Except for processed meat and pie, there's nothing America loves more than comebacks, underdogs, and crazy rambling acceptance speeches. Which means America must love Matthew McConaughey, the Texas-born actor who staged quite a career turnaround on his way to an Academy Award in 2014, and gave quite a strange speech upon accepting that award.
More recently, the wild eyed and wild bearded McConaughey visited the University Houston to dole out some career advice to the graduating class of 2015 (and was paid $135K to do so). And his 45-minute commencement speech was something to behold. It was at turns weird, laugh out loud funny, cringe-worthy, downright indecipherable, incredibly helpful, and very uplifting. And at every turn it was extremely entertaining. In fact, it was the most entertaining of any commencement speech I've seen or read this graduation season.
And so, I'd urge all and sundry to read the speech in its entirety when you have the time. For now, below is a choice section of the speech, a section which seems to embody McConaughey's tactics when it comes to speech making: create a numbered list of talking points, speak about my first film, be funny, be real, be Texan, be informal, be humble, make fun of myself, send a direct and somewhat clear life lesson to my fans, improvise, use airquotes liberally, etc. (Side note: As you read McConaughey's speech, tell me you can't envision him late at night, somewhere in the desert, a tallboy in his fist, another dead tin soldier being carved into a strange sculpture, as he hammers out notes on a beat-up Smith Corona about what he wants to tell the class of 2015.)
5. Process of elimination is the first step to our identity (a.k.a where you are NOT is as important as where you are)
In 1992, I got my first job as an actor. Three lines, three days work, in a film called Dazed and Confused. Alright.
Alright, Alright, Alright.
The director, Richard Linklater, kept inviting me back to set each night, putting me in more scenes which led to more lines all of which I happily said YES to. I was having a blast. People said I was good at it, they were writing me a check for $325 a day. I mean hell yeah, give me more scenes, I love this!! And by the end of the shoot those 3 lines had turned into over 3 weeks work and “it was Wooderson’s ’70 Chevelle we went to get Aerosmith tickets in.” Bad ass.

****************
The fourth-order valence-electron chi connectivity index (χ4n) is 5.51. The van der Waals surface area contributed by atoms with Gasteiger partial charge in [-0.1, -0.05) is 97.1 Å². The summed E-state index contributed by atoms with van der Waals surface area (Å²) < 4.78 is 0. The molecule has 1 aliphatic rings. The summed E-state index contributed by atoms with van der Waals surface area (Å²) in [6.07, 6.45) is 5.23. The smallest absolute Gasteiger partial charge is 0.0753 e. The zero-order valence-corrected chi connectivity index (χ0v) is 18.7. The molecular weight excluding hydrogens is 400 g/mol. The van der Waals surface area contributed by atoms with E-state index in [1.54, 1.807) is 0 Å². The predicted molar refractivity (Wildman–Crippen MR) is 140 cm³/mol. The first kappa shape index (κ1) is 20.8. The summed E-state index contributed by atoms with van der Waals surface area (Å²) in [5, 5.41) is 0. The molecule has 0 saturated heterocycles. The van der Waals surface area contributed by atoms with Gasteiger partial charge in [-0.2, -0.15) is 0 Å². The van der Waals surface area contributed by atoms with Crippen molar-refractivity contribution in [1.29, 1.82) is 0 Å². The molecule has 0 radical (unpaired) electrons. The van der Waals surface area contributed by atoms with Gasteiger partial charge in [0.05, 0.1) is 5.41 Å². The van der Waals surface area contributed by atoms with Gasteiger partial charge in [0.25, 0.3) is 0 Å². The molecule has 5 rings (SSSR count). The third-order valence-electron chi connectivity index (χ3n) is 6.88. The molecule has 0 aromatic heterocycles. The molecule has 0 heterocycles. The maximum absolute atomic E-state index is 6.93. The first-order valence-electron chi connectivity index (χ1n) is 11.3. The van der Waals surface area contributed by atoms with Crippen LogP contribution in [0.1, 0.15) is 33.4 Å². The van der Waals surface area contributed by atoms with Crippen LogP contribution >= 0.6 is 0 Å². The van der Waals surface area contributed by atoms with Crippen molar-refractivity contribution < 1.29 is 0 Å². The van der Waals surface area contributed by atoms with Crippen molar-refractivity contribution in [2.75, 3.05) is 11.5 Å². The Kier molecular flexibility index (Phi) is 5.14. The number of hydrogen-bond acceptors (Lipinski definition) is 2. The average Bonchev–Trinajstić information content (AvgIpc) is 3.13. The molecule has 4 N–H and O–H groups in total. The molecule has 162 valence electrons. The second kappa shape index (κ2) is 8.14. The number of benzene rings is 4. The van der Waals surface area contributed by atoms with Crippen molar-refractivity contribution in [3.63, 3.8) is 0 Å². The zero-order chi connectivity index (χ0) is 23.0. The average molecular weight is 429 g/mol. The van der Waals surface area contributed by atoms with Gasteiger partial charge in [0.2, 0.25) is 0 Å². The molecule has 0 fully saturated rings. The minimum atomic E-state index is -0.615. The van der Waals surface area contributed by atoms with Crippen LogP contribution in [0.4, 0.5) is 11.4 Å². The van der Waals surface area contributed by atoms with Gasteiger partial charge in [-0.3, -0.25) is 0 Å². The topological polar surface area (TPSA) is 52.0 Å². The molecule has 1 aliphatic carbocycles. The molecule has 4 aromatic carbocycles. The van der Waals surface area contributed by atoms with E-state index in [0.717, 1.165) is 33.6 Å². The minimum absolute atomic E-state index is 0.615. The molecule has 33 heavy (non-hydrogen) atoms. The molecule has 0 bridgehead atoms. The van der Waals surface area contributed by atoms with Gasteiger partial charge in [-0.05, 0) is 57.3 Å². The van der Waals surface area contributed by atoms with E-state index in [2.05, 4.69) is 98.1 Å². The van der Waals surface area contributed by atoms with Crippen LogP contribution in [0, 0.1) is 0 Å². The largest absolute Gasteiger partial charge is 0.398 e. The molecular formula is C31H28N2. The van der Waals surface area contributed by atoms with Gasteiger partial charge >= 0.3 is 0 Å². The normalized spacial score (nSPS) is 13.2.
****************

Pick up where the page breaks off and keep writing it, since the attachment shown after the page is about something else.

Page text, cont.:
Well, a few years ago I was watching the film again and I noticed two scenes that I really shouldn’t have been in. In one of the scenes, I exited screen left to head somewhere, then re-entered the screen to “double check” if any of the other characters wanted to go with me. Now, in rewatching the film, (and you’ll agree if you know Wooderson), he was not a guy who would ever say, “later,” and then COME BACK to “see if you were sure you didn’t wanna come with him..” No, when Wooderson leaves, Wooderson’s gone, he doesn’t stutter step, flinch, rewind, ask twice, or solicit, right? He just “likes those high school girls cus he gets older and they stay the same age.” My point is, I should NOT have been in THAT scene, I should have exited screen left and never come back.
But back then, making my first film, getting invited back to set, cashing that check and having a ball, I WANTED more screen time, I WANTED to be in the scene longer and more, and come back into the scene right?
I shouldn’t have been there. Wooderson shouldn’t have been there.
It’s just as important where we are not as it is where we are.
The first step that leads to our identity in life is usually NOT “I know who I am,” but rather “I know who I AM NOT.”
Process of elimination. Defining ourselves by what we are NOT is the first step that leads us to really KNOWING WHO WE ARE …
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